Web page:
Can Miami Afford Its New $265 million Performing Arts Complex?

Miami is building a new $265-million Performing Arts Center with a 2,200-seat symphony hall, a 2,480-seat ballet opera house and a 200-seat studio theater. Plans to fill the hall are grandly ambitious, envisioning a flowering of arts and culture that will benefit the region for years to come. “But can we afford it? With the Florida Philharmonic Orchestra, one of the PAC’s crucial five resident companies, already threatening bankruptcy, a disturbing question is raised: Even after the center’s construction is paid for, can South Florida come up with the money to run it?”

Does Globalism Equal American Dominance?

“Fears that globalization is imposing a deadening cultural uniformity are as ubiquitous as Coca-Cola, McDonald’s, and Mickey Mouse. Europeans and Latin Americans, left-wingers and right, rich and poor — all of them dread that local cultures and national identities are dissolving into a crass all-American consumerism. That cultural imperialism is said to impose American values as well as products, promote the commercial at the expense of the authentic, and substitute shallow gratification for deeper satisfaction. If critics of globalization were less obsessed with ‘Coca-colonization,’ they might notice a rich feast of cultural mixing that belies fears about Americanized uniformity.”

Is LA The New Oz?

“Where once emigre artists coming to America headed for New York, now they seem to be landing in Los Angeles. “You can’t prove it through government stats (the bureaucracies don’t track artist émigrés), but the city’s curators, gallery owners and the artists themselves are convinced that a new wave of foreign-born ‘beginner’ types is showing up in L.A. for art’s sake. New York has remained the marketing center for visual arts, but L.A. has taken over as the production center.”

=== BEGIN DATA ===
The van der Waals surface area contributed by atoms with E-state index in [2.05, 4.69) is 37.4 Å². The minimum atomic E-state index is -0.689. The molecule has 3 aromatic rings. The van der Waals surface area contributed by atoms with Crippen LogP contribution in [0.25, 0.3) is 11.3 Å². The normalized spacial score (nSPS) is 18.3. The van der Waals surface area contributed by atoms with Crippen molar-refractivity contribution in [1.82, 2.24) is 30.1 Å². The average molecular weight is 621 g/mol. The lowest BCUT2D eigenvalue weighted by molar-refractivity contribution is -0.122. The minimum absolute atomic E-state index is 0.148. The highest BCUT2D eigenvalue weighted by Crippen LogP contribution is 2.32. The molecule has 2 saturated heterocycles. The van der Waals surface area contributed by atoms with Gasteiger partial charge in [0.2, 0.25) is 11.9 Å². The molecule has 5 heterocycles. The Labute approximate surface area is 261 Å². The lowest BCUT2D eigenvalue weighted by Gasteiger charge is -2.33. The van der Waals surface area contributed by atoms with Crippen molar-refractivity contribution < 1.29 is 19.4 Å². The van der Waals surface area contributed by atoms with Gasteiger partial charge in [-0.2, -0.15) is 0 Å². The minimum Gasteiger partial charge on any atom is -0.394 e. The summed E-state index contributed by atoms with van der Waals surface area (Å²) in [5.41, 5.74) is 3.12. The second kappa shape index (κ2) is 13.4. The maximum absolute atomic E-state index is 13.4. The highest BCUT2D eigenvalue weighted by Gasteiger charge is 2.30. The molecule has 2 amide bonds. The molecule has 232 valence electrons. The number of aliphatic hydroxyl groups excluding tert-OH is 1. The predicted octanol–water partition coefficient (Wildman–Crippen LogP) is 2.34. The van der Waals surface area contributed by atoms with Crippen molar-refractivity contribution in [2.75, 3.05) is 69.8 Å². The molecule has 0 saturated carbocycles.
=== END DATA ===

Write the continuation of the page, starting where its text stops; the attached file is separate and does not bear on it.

Violent Lyrics Linked To Violent Behavior

A new study conducted by researchers in Iowa and Texas, finds “a link between listening to violent song lyrics and feelings of aggression and hostility, bolstering arguments that such content can lead to violent behavior – a finding that belies the notion that violent music provides a cathartic release for anger and negative feelings.”

San Francisco Music Scene Dies Off

“After more than a quarter-century of being one of the centers of the pop music world, the famous San Francisco scene has crumbled. While underground rock still percolates in warehouses and lofts around the Bay Area, this insular constituency breeds few mainstream breakouts. For years, the Bay Area music industry nurtured a steady procession of new and exciting rock talents – from Jefferson Airplane and the Grateful Dead to Metallica and Green Day. Today, what’s left of the local industry has disappeared into a crater left behind by the dot-com crash and struggles of the recording business. The dissolution of the area’s music scene has occurred for two reasons: the economic hard times besetting the record industry as a whole, and the creation of new technology that has made recording studios all but obsolete.”

See The Concert, Buy The Music

Clear Channel, which dominates the American radio business and is also a major concert promoter, is offering a new deal – go to the concert, then five minutes after it’s finished, buy a recording of the concert you just heard. “Although initially modest, involving only small-audience clubs and theaters in the Boston area, the venture could eventually extend beyond radio and concerts into music distribution. And that could prove troubling to critics, who already complain that the company’s rigidly formatted radio stations prevent diverse artists from reaching the airwaves and that its dominance of the concert business too often forces touring acts to accept unfavorable deals.”